Obama Asks Tamil Tigers To Surrender, Sri Lanka To Mind Civilians

Obama Asks Tamil Tigers To Surrender, Sri Lanka To Mind Civilians

President Obama, speaking this afternoon, made a direct statement to both the Tamil Tigers as well as the Sri Lankan government regarding the enduring civil war and widespread civilian devastation in that country. Obama asked that the Tigers lay down their arms and surrender to the Sri Lankan government, and he asked that the Sri Lankans cease "the indiscriminate shelling" with heavy artillery that has been decimating civilians. The growing humanitarian crisis has captured international attention for weeks now.

Obama's statements Wednesday came shortly after Amnesty International (AI) -- one of many humanitarian groups who has been vocal about the growing humanitarian crisis -- issued an official plea, saying: "While U.S. Secretary of State Hillary Clinton and U.N. Ambassador Susan Rice have voiced concern, President Obama himself must speak out publicly and forcefully over the wanton disregard for human rights in Sri Lanka."

Amnesty International also reached out the the United Nations Security Council, writing in their statement: "The Council must convene without any further delay to discuss the latest disturbing developments and immediately require that attacks on civilians by the Sri Lankan army or the LTTE be stopped; that the LTTE allow all civilians to leave the conflict area; and that the Sri Lankan government provide immediate access to international monitors and humanitarian agencies."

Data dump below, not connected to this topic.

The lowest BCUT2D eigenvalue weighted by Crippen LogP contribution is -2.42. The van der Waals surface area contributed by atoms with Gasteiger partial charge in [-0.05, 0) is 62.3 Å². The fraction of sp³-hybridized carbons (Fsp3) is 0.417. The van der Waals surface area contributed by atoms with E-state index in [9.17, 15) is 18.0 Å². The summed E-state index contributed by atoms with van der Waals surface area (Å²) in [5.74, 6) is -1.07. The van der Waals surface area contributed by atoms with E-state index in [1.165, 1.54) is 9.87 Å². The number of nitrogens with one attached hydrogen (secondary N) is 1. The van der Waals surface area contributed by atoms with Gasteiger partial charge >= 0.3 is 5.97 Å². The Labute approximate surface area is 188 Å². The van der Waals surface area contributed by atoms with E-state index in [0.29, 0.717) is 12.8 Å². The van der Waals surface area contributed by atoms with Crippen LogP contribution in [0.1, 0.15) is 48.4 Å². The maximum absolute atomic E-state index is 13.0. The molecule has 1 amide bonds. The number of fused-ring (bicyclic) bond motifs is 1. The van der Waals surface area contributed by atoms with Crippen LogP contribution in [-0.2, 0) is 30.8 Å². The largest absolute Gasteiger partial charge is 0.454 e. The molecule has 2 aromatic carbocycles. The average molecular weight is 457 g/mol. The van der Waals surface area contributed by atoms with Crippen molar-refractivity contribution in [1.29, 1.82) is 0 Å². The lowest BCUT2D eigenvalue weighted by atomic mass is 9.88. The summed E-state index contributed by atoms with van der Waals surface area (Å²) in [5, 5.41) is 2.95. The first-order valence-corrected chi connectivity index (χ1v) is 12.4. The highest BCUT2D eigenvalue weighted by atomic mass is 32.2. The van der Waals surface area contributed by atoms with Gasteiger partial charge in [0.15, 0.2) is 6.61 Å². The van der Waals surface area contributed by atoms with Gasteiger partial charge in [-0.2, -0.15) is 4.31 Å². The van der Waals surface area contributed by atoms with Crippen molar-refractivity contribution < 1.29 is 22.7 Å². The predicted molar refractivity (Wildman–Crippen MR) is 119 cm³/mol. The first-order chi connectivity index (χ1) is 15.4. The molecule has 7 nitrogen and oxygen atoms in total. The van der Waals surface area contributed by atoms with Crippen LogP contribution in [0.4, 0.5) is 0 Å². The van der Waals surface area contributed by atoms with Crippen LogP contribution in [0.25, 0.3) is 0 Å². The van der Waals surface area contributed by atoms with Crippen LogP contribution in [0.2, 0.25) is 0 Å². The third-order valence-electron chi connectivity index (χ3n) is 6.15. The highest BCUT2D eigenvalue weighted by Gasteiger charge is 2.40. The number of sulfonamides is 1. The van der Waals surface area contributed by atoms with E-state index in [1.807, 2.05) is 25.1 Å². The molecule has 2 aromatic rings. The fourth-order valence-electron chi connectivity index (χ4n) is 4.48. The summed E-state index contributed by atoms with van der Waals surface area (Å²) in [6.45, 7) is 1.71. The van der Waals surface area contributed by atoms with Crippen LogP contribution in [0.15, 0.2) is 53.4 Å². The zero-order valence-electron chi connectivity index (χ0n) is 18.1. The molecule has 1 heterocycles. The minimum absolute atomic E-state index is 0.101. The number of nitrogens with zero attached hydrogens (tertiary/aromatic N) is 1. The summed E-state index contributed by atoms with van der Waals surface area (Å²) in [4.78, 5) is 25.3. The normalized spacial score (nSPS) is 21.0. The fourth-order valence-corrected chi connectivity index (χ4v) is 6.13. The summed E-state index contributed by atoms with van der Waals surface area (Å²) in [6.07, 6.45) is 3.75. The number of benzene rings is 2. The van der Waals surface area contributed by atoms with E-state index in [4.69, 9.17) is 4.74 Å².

Earlier today, Sri Lankan shells rained down on the last remaining hospital in the northern region, killing at least 50. According to the Associated Press:

The military has denied firing any heavy weapons in recent weeks, but Human Rights Watch says both sides are using the estimated 50,000 civilians packed into the last rebel-held territory as "cannon fodder." The Red Cross said one of its workers was killed in shelling Wednesday.

In calling for the violence to end, Obama this week joins the ranks of UN Secretary General Ban Ki-Moon, who said he is "appalled at the killing"; and British Foreign Secretary David Miliband, who described civilians in Sri Lanka as, "victims of what at the moment is a war without witness,"according to Bloomberg. Additionally, the US State Department has issued its own statement, describing the death toll in Sri Lanka as "unacceptably high."

It is estimated that 50,000 civilians remain trapped in the Tamil Tiger-controlled, besieged northern area.

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